Sugar has been labelled a dietary villain and cause of many of our health concerns. Yet, is it possible to detox from sugar? Or even necessary?
Sugar elimination diets are increasing in popularity the world over. Many of these diets not only cut out refined carbohydrates and sugars, artificial flavours, colours and preservatives but also omit wholegrains, starchy vegetables, fruits and natural sweeteners, such as honey and maple syrup.
Let’s explore whether you need to cut all the sweetness out of your life to obtain good health.
Is sugar a dietary villain?
Sugar has been labelled a dietary villain and a cause of many of our health concerns in the media. Some have even declared that sugar is addictive and stimulates the same pleasure receptors in the brain as cocaine.
Unfortunately, the messages we receive about sugar have been oversimplified and sensationalised to present a specific view on sugar. This can lead to extreme diets that do not take a balanced view of nutrition and our relationship with food.
Refined sugar is not a necessary part of our diet
One of the issues with the oversimplification of the research on sugar is the distinction between refined sugar and the sugars that form the building blocks of whole grains, fruits, vegetables and dairy.
Unlike whole foods, refined sugar has been stripped of the very vitamins and minerals that are required for its metabolism. For this reason, consuming excess refined sugar can displace nutritious foods.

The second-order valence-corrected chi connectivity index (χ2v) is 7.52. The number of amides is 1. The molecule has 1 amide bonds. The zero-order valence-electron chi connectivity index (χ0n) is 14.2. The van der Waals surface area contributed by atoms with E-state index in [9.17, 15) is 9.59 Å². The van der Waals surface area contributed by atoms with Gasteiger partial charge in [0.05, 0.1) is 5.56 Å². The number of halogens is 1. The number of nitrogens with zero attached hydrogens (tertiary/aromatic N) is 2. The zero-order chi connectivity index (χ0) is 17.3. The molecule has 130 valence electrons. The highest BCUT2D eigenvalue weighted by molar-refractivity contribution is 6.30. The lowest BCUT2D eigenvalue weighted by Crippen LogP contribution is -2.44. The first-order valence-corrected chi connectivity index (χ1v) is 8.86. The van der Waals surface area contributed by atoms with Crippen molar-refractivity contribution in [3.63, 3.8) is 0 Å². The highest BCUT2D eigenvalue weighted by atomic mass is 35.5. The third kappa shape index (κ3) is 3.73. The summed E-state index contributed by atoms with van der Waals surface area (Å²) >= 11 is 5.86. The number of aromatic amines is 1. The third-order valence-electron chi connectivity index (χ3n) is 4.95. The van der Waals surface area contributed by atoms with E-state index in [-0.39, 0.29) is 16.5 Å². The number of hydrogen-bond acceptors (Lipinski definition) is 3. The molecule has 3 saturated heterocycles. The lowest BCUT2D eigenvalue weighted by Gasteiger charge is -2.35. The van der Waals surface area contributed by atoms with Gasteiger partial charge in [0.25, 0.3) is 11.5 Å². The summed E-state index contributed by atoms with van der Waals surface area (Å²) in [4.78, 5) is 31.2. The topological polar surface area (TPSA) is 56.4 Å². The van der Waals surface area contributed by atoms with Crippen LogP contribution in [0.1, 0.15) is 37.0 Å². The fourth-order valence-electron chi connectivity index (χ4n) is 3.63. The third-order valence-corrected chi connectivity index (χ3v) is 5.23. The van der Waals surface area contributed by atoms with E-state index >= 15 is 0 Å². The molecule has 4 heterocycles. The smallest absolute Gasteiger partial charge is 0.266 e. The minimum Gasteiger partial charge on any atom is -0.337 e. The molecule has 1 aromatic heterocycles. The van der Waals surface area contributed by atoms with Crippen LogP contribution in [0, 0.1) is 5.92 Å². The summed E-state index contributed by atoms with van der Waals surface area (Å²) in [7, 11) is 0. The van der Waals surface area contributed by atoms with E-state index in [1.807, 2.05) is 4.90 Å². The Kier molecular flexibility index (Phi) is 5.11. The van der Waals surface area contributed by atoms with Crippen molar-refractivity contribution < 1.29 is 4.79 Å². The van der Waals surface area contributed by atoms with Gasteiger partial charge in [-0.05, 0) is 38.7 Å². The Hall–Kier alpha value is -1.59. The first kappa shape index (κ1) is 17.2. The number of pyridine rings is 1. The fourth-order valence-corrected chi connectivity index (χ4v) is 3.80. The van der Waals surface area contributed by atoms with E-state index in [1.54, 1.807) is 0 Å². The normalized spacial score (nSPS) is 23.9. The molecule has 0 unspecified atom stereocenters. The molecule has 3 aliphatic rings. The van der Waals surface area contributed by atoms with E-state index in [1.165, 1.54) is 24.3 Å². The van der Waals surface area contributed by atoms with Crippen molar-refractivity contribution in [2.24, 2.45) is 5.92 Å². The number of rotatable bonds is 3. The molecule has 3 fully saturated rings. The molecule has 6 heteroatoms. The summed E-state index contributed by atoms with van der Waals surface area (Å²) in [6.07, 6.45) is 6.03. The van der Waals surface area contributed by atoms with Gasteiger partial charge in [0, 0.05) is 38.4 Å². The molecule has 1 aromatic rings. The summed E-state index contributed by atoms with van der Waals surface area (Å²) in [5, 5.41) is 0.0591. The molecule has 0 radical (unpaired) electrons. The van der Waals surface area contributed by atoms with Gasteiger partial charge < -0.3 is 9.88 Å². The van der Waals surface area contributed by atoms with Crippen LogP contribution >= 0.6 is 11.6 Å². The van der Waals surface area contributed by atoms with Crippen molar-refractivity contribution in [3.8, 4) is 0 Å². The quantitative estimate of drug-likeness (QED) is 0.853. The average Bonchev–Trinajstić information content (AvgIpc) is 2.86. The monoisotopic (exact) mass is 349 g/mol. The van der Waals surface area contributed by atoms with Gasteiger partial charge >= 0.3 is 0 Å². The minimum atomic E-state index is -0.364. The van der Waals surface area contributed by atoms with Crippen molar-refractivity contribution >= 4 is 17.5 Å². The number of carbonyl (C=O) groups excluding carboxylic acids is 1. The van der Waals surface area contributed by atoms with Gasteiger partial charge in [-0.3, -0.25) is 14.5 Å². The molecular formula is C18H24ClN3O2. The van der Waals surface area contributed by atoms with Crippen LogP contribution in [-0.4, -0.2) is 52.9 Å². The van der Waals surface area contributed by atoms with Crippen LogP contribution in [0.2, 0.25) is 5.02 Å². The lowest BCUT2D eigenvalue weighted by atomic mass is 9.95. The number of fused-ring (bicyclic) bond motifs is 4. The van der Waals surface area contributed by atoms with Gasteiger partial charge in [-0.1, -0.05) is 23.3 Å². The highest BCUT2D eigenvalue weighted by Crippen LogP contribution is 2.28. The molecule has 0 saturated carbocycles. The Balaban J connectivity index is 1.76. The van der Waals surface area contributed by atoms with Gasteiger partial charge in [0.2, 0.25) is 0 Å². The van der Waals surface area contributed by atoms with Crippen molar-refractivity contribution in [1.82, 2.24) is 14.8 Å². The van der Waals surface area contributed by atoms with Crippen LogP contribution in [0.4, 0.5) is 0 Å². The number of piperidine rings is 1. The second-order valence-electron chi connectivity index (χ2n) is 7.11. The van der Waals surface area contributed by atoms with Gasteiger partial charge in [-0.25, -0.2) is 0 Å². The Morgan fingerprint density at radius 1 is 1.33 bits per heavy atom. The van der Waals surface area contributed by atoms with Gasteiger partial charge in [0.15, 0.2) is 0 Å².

Therefore, most dietary guidelines recommend people reduce consumption of refined sugar. And there are no negative nutritional consequences with eliminating it from your diet.
Natural sugars are an essential part of our diet
Is there such a thing as a sugar ‘detox’?
Proponents of sugar detoxes proclaim that you may experience headaches due to detoxifying effects of reducing sugar in the diet. They recommend you ‘soldier on’, as it’s worth it to reduce your cravings and/or dependency on sugar.
However, there is no scientific evidence of a sugar detox effect on the brain.
The symptoms attributed to sugar detoxing, such as headaches, tiredness or moodiness, are more likely the result of the brain receiving insufficient sugar.
Unfortunately, ‘soldiering on’ is unlikely to have any significant health effects for an otherwise healthy individual. And at worse could be risky for those with low blood pressure or blood sugar, metabolic disorders or other health conditions.
An effect of depriving ourselves of all things sweet may be experiencing immense cravings that can result in unnecessary guilt and shame should we eat a piece of fruit or chocolate while on a sugar detox. Or should we overeat sugar-laden foods once the detox or challenge has ended.
If you are enticed by a sugar detox, I’d rather see you enjoy a piece of fruit or some baked starchy vegetables to curb the sugar cravings, than persist with such a restrictive diet, headaches and moodiness, which may propel you to gorging on all things sweet.
Finding your sweet spot: the right portion of sugars in your diet
Rather than a sugar detox that you embark on for a short period of time, I recommend a gradual reduction in sugar consumption over time, to allow your body and taste buds to adjust. This could involve identifying the ‘worst offenders’ in your diet or hidden sugars, and starting there to reduce your sugar intake.